When you talk with Kaiser ask them if it's worth calling the collections agency too and if they communicate with each other. Some hospitals actually work together and communicate back and forth with collections agencies, such that it's not always a matter of just washing their hands of the debts and passing them on.
posted by trig at 2:21 AM on September 12, 2018


Do not pay the collection agency, whoever they are! Doing so will not remove anything from your credit report, it'll just change the status and make it basically impossible to get removed until it eventually ages off. If the hospital can't get it taken care of for you, seeing as they in fact have been paid, then you should be disputing it in writing with the collection agency. You do it in writing so they can't bully you over the phone; if they do call, tell them you want to communicate only in writing. Even if you think you can handle yourself on the phone, pushing it to mail is your right and buys research time at every step.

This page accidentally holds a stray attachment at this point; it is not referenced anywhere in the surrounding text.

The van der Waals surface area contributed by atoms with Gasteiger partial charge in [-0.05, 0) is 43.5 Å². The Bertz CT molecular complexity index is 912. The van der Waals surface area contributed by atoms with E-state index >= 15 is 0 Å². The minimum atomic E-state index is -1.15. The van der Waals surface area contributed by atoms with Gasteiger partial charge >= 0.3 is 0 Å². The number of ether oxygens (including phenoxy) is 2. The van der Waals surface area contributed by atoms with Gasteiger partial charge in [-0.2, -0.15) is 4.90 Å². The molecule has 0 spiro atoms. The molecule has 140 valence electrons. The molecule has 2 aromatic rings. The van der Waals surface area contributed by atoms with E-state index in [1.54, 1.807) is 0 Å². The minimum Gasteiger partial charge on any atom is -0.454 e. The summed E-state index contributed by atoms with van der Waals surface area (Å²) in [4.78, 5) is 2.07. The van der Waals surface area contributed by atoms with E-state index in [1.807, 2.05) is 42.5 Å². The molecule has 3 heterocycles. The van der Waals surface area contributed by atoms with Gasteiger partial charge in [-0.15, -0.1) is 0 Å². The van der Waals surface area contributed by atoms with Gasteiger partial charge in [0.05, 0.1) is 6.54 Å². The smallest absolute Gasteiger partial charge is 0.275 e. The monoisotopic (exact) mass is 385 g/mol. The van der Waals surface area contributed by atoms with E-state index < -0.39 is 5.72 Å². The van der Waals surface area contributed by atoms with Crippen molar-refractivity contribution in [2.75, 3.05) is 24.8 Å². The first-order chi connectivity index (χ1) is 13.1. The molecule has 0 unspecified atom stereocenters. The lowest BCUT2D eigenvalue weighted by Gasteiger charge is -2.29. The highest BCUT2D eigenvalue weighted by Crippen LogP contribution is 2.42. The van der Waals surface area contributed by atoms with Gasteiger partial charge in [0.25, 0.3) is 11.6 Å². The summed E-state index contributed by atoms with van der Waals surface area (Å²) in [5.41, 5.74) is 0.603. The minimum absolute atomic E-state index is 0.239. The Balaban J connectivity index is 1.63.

posted by teremala at 5:08 AM on September 12, 2018 [1 favorite]


Maybe this means this is basically still a letter from Kaiser, and the debt has not been sold off?

I think folks above have outlined pretty well what you should be doing, but I figured it was worth answering this secondary question - yes, that is definitely a thing that happens, they transfer it to a collections department that is still part of the company or owned by the company, though it may use different letterhead. Makes it scarier/more likely to get paid, and they may still collect in full (selling it to a debt collector means they get some small but guaranteed amount, never anywhere near the full amount owed).
posted by solotoro at 6:10 AM on September 12, 2018


What solotoro said just happened to me with another hospital. They definitely succeeded in scaring me into paying a bill that had slipped through the cracks!